Formula One is about as popular as anything you can find in the world right now. Vegas is really separating itself from other cities from a tourism standpoint. It’s the toughest event by far to plan for and we’re doing it on a relatively compact timeline. We have to construct the circuit and work on all the temporary structures for the race itself. But it’s going to be the best international marketing we could possibly do.

Looking at Las Vegas visitation, average daily hotel room rates set records in September and October and were up 19.6 percent in November. Why has that happened?

[Room rates] are 28 percent ahead of where we were in 2019, but it’s not just Las Vegas. We’re ahead of the trend nationally. If you look at Orlando or New York or Chicago or anyplace else, their rates are up 15 percent to 18 percent on average. So it's partially a national phenomenon.

From a stimulus standpoint, people were feeling pretty well off for a while and they’re willing to pay a little higher rate if that's what everybody is charging. There's an inflation aspect to this because costs have gone up and it’s a more difficult environment to operate.

Allegiant Stadium puts a demand on rooms when you have a venue that’s bringing in 65,000 people for an event. We’ve squeezed the demand on the properties and the room rates go up.

Is the Las Vegas convention business rebounding in 2023?

We built 3.5 million square feet of new convention space during the pandemic. We now have 15 million square feet in Las Vegas, so we can do more than just recover. It gives us an opportunity to sell that additional space, and I think we will.

What can be done to boost international visitation?

A year ago, [the U.S] was making people take [COVID] tests before they could show up. In terms of trade shows, [the Consumer Electronics Show] is typically about 30 percent international. That huge obstacle has been eliminated. During the pandemic, visas were hard to get. That is starting to get fixed as well.

Asia is in a different situation. I was in Singapore a couple of months ago and they're still talking about recovering, and who can and can’t travel. China is a big part of that also. So Asia needs to get recovered and get opened back up before we are going to get all of our international travelers back. Other than the steps that we’re taking, there is not much else we can do.

The convention center’s $1 billion West Hall, a 1.4 million-square-foot expansion, opened in 2021. Are there plans to expand the rest of the campus?

We have to renovate the current buildings. We’ll start in the second quarter and move our offices to the South Hall to make way for a new entry [in the North Hall]. It will have an atrium feel to it [similar to the West Hall]. We’ll come back in 2024 and do a full renovation here.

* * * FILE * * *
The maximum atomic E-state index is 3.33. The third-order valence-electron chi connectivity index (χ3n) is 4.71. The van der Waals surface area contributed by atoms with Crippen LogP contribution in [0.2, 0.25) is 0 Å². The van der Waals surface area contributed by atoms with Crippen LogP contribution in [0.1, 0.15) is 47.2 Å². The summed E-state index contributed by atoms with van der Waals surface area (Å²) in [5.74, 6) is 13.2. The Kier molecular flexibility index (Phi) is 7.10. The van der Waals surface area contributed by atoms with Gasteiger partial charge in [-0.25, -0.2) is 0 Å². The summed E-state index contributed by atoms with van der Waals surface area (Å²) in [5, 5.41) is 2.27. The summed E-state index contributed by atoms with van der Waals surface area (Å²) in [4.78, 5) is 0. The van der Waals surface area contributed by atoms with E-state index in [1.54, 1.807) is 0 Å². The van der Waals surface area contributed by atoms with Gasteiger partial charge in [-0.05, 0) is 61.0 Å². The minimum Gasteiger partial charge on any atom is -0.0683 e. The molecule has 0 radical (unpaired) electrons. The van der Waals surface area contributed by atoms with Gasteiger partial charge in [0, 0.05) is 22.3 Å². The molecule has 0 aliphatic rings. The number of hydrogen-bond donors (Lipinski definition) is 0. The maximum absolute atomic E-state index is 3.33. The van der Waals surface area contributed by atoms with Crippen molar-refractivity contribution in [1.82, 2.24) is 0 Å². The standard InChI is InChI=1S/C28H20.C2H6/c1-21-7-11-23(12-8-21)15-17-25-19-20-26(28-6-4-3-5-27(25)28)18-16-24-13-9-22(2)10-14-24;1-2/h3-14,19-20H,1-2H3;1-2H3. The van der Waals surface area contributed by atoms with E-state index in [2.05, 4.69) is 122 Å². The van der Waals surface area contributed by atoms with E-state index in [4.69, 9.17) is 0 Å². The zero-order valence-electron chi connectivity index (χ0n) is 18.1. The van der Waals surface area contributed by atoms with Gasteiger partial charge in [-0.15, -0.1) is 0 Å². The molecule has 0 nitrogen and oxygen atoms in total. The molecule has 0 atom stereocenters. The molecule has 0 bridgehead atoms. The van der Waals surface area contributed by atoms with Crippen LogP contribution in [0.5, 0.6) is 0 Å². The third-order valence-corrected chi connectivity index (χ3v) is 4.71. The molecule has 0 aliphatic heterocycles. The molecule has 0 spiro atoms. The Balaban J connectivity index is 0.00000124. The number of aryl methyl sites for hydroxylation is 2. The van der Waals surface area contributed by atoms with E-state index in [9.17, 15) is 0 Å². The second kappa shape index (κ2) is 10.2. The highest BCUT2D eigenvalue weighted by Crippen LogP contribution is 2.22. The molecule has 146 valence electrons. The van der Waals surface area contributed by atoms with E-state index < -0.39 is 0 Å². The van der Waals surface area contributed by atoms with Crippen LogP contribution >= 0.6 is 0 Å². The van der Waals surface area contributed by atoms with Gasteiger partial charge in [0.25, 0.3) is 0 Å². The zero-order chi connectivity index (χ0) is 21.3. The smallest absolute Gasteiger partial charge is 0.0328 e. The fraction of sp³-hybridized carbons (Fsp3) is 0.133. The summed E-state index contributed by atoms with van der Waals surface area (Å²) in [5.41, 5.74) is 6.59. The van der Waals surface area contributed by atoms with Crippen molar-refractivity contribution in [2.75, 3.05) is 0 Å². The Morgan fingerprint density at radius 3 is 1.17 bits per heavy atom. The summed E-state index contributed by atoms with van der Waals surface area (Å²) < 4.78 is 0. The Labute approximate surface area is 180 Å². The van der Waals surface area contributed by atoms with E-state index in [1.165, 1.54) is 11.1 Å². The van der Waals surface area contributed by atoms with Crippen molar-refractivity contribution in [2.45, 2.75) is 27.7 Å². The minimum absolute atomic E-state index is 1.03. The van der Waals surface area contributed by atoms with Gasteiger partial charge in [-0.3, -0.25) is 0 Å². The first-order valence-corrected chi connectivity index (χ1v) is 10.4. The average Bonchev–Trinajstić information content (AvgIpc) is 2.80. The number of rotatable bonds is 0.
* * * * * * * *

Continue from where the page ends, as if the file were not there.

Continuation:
Are you concerned about the $305 million redevelopment of the Tropicana Avenue interchange with Interstate 15 disrupting Formula One or Super Bowl LVIII?

We’re in a conversation right now to pause that construction and allow that intersection to be used during the race and Super Bowl. Those events are hugely important and they’re beneficial to both local governments and the state. That intersection is going to be pretty critical for both of those events. Everyone has been really cooperative and helpful.

Speculation over Major League Baseball’s Oakland A’s moving to Las Vegas continued during 2022. Where is the process as we head into 2023?

I don't think there's anything new at this point. I think the time that has passed since it was first discussed has allowed people to think about what it would mean for Vegas. There has been more interest over the last couple of months, but it's still in the “how would this work?” phase. I think there still needs to be a better understanding from a visitation standpoint and what it would do for tourism.

I think Major League Baseball really sees the value in Las Vegas and wants to be here and it would be beneficial for Las Vegas. The commissioner said he would waive the relocation fee if the A’s moved to Las Vegas. Things that ought to work out don't always happen, but it just seems to me that there should be a way to figure it out.

What has surprised you in the nearly five years since you joined the LVCVA?

One is how broad the job can be and how many different things the LVCVA is a part of. I knew it was an important organization, but I didn't realize the extent of that when I started. We’ve expanded and obviously got involved in transportation and the big sporting events. We have the flexibility from a budget standpoint and an initiative standpoint to respond to what's best for Las Vegas. Other agencies or organizations are really confined. Our board is willing to step out there and do things that are different if we can convince them that it's a good idea.